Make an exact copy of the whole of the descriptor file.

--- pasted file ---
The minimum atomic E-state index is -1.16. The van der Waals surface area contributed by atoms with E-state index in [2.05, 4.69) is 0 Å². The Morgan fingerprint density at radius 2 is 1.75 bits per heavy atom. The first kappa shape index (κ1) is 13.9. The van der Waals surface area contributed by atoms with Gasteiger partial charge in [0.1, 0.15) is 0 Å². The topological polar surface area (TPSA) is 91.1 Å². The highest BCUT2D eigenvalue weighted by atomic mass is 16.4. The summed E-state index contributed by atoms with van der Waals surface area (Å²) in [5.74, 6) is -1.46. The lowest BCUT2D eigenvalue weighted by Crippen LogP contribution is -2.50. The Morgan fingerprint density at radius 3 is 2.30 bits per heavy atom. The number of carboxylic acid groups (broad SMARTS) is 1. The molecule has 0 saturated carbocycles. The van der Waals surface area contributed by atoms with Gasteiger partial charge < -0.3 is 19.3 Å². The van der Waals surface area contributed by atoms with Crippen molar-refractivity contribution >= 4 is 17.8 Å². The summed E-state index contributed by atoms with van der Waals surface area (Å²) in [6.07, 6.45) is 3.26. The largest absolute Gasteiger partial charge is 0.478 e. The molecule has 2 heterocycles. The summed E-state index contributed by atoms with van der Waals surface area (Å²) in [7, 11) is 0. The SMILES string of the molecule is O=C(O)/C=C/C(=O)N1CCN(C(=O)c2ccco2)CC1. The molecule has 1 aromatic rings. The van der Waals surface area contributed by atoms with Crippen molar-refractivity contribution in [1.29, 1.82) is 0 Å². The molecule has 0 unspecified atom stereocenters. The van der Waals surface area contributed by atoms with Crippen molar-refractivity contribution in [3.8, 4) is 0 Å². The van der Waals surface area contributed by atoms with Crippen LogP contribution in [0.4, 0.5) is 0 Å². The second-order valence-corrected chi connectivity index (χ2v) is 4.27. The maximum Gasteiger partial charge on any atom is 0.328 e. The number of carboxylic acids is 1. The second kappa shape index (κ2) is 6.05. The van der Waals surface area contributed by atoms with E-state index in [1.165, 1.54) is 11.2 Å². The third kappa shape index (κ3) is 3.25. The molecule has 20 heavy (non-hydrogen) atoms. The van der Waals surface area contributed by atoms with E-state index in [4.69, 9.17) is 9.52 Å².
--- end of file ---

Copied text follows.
The minimum atomic E-state index is -1.16. The van der Waals surface area contributed by atoms with E-state index in [2.05, 4.69) is 0 Å². The Morgan fingerprint density at radius 2 is 1.75 bits per heavy atom. The first kappa shape index (κ1) is 13.9. The van der Waals surface area contributed by atoms with Gasteiger partial charge in [0.1, 0.15) is 0 Å². The topological polar surface area (TPSA) is 91.1 Å². The highest BCUT2D eigenvalue weighted by atomic mass is 16.4. The summed E-state index contributed by atoms with van der Waals surface area (Å²) in [5.74, 6) is -1.46. The lowest BCUT2D eigenvalue weighted by Crippen LogP contribution is -2.50. The Morgan fingerprint density at radius 3 is 2.30 bits per heavy atom. The number of carboxylic acid groups (broad SMARTS) is 1. The molecule has 0 saturated carbocycles. The van der Waals surface area contributed by atoms with Gasteiger partial charge < -0.3 is 19.3 Å². The van der Waals surface area contributed by atoms with Crippen molar-refractivity contribution >= 4 is 17.8 Å². The summed E-state index contributed by atoms with van der Waals surface area (Å²) in [6.07, 6.45) is 3.26. The largest absolute Gasteiger partial charge is 0.478 e. The molecule has 2 heterocycles. The summed E-state index contributed by atoms with van der Waals surface area (Å²) in [7, 11) is 0. The SMILES string of the molecule is O=C(O)/C=C/C(=O)N1CCN(C(=O)c2ccco2)CC1. The molecule has 1 aromatic rings. The van der Waals surface area contributed by atoms with Crippen molar-refractivity contribution in [1.29, 1.82) is 0 Å². The molecule has 0 unspecified atom stereocenters. The van der Waals surface area contributed by atoms with Crippen molar-refractivity contribution in [3.8, 4) is 0 Å². The van der Waals surface area contributed by atoms with Crippen LogP contribution in [0.4, 0.5) is 0 Å². The second-order valence-corrected chi connectivity index (χ2v) is 4.27. The maximum Gasteiger partial charge on any atom is 0.328 e. The number of carboxylic acids is 1. The second kappa shape index (κ2) is 6.05. The van der Waals surface area contributed by atoms with E-state index in [1.165, 1.54) is 11.2 Å². The third kappa shape index (κ3) is 3.25. The molecule has 20 heavy (non-hydrogen) atoms. The van der Waals surface area contributed by atoms with E-state index in [4.69, 9.17) is 9.52 Å².